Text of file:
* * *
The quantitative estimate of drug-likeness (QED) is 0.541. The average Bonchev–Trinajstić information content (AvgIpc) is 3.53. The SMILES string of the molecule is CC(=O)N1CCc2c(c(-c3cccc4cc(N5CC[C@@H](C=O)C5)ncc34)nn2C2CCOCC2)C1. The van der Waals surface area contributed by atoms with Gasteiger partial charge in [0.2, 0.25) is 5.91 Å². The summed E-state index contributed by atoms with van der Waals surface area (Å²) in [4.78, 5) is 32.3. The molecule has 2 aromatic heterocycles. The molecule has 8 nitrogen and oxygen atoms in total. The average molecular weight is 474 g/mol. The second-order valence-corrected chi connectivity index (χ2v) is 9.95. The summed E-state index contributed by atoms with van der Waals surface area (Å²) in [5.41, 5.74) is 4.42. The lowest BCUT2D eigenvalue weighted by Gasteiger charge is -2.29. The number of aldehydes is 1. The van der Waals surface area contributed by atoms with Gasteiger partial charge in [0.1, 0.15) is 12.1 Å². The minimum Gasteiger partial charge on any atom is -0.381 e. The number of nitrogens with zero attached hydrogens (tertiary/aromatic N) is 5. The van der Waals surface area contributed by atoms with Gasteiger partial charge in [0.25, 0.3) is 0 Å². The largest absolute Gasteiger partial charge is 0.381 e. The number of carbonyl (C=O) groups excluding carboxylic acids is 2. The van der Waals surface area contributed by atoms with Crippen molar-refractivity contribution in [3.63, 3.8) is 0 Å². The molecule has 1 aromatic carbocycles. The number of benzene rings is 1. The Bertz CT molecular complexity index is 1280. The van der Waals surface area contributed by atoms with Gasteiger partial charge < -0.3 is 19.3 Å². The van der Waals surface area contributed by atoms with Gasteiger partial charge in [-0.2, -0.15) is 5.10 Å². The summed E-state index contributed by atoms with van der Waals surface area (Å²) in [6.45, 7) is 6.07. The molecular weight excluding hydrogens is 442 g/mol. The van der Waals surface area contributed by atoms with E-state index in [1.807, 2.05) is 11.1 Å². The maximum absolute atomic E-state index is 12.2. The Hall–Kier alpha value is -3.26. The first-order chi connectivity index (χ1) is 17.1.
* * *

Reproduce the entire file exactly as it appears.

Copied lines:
The quantitative estimate of drug-likeness (QED) is 0.541. The average Bonchev–Trinajstić information content (AvgIpc) is 3.53. The SMILES string of the molecule is CC(=O)N1CCc2c(c(-c3cccc4cc(N5CC[C@@H](C=O)C5)ncc34)nn2C2CCOCC2)C1. The van der Waals surface area contributed by atoms with Gasteiger partial charge in [0.2, 0.25) is 5.91 Å². The summed E-state index contributed by atoms with van der Waals surface area (Å²) in [4.78, 5) is 32.3. The molecule has 2 aromatic heterocycles. The molecule has 8 nitrogen and oxygen atoms in total. The average molecular weight is 474 g/mol. The second-order valence-corrected chi connectivity index (χ2v) is 9.95. The summed E-state index contributed by atoms with van der Waals surface area (Å²) in [5.41, 5.74) is 4.42. The lowest BCUT2D eigenvalue weighted by Gasteiger charge is -2.29. The number of aldehydes is 1. The van der Waals surface area contributed by atoms with Gasteiger partial charge in [0.1, 0.15) is 12.1 Å². The minimum Gasteiger partial charge on any atom is -0.381 e. The number of nitrogens with zero attached hydrogens (tertiary/aromatic N) is 5. The van der Waals surface area contributed by atoms with Gasteiger partial charge in [0.25, 0.3) is 0 Å². The largest absolute Gasteiger partial charge is 0.381 e. The number of carbonyl (C=O) groups excluding carboxylic acids is 2. The van der Waals surface area contributed by atoms with Crippen molar-refractivity contribution in [3.63, 3.8) is 0 Å². The molecule has 1 aromatic carbocycles. The number of benzene rings is 1. The Bertz CT molecular complexity index is 1280. The van der Waals surface area contributed by atoms with Gasteiger partial charge < -0.3 is 19.3 Å². The van der Waals surface area contributed by atoms with Gasteiger partial charge in [-0.2, -0.15) is 5.10 Å². The summed E-state index contributed by atoms with van der Waals surface area (Å²) in [6.45, 7) is 6.07. The molecular weight excluding hydrogens is 442 g/mol. The van der Waals surface area contributed by atoms with E-state index in [1.807, 2.05) is 11.1 Å². The maximum absolute atomic E-state index is 12.2. The Hall–Kier alpha value is -3.26. The first-order chi connectivity index (χ1) is 17.1.